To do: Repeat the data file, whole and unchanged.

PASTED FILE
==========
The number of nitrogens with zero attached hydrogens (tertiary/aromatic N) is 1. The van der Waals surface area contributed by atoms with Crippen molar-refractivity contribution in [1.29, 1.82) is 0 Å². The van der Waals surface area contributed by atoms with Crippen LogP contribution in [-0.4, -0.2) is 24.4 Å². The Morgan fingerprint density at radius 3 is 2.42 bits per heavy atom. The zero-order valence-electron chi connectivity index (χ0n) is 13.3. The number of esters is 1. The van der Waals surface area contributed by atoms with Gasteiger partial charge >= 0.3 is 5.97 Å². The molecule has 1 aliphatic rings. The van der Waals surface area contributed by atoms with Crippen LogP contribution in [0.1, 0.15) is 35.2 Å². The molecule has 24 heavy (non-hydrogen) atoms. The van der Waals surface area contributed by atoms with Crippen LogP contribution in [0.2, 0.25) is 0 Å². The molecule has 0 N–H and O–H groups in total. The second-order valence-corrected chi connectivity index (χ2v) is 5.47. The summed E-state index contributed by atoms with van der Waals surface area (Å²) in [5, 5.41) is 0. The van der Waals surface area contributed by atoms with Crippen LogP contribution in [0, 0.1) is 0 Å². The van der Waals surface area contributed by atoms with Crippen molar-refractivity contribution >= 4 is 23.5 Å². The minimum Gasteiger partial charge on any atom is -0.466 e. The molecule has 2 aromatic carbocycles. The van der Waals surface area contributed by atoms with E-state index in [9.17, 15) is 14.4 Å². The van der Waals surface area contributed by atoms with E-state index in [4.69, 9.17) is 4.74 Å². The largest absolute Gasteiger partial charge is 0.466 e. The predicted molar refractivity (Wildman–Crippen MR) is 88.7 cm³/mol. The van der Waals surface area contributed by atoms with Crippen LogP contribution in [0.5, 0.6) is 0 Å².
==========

The number of nitrogens with zero attached hydrogens (tertiary/aromatic N) is 1. The van der Waals surface area contributed by atoms with Crippen molar-refractivity contribution in [1.29, 1.82) is 0 Å². The van der Waals surface area contributed by atoms with Crippen LogP contribution in [-0.4, -0.2) is 24.4 Å². The Morgan fingerprint density at radius 3 is 2.42 bits per heavy atom. The zero-order valence-electron chi connectivity index (χ0n) is 13.3. The number of esters is 1. The van der Waals surface area contributed by atoms with Gasteiger partial charge >= 0.3 is 5.97 Å². The molecule has 1 aliphatic rings. The van der Waals surface area contributed by atoms with Crippen LogP contribution in [0.1, 0.15) is 35.2 Å². The molecule has 24 heavy (non-hydrogen) atoms. The van der Waals surface area contributed by atoms with Crippen LogP contribution in [0.2, 0.25) is 0 Å². The molecule has 0 N–H and O–H groups in total. The second-order valence-corrected chi connectivity index (χ2v) is 5.47. The summed E-state index contributed by atoms with van der Waals surface area (Å²) in [5, 5.41) is 0. The van der Waals surface area contributed by atoms with Crippen LogP contribution in [0, 0.1) is 0 Å². The van der Waals surface area contributed by atoms with Crippen molar-refractivity contribution >= 4 is 23.5 Å². The minimum Gasteiger partial charge on any atom is -0.466 e. The molecule has 2 aromatic carbocycles. The van der Waals surface area contributed by atoms with E-state index in [9.17, 15) is 14.4 Å². The van der Waals surface area contributed by atoms with E-state index in [4.69, 9.17) is 4.74 Å². The largest absolute Gasteiger partial charge is 0.466 e. The predicted molar refractivity (Wildman–Crippen MR) is 88.7 cm³/mol. The van der Waals surface area contributed by atoms with Crippen LogP contribution in [0.5, 0.6) is 0 Å².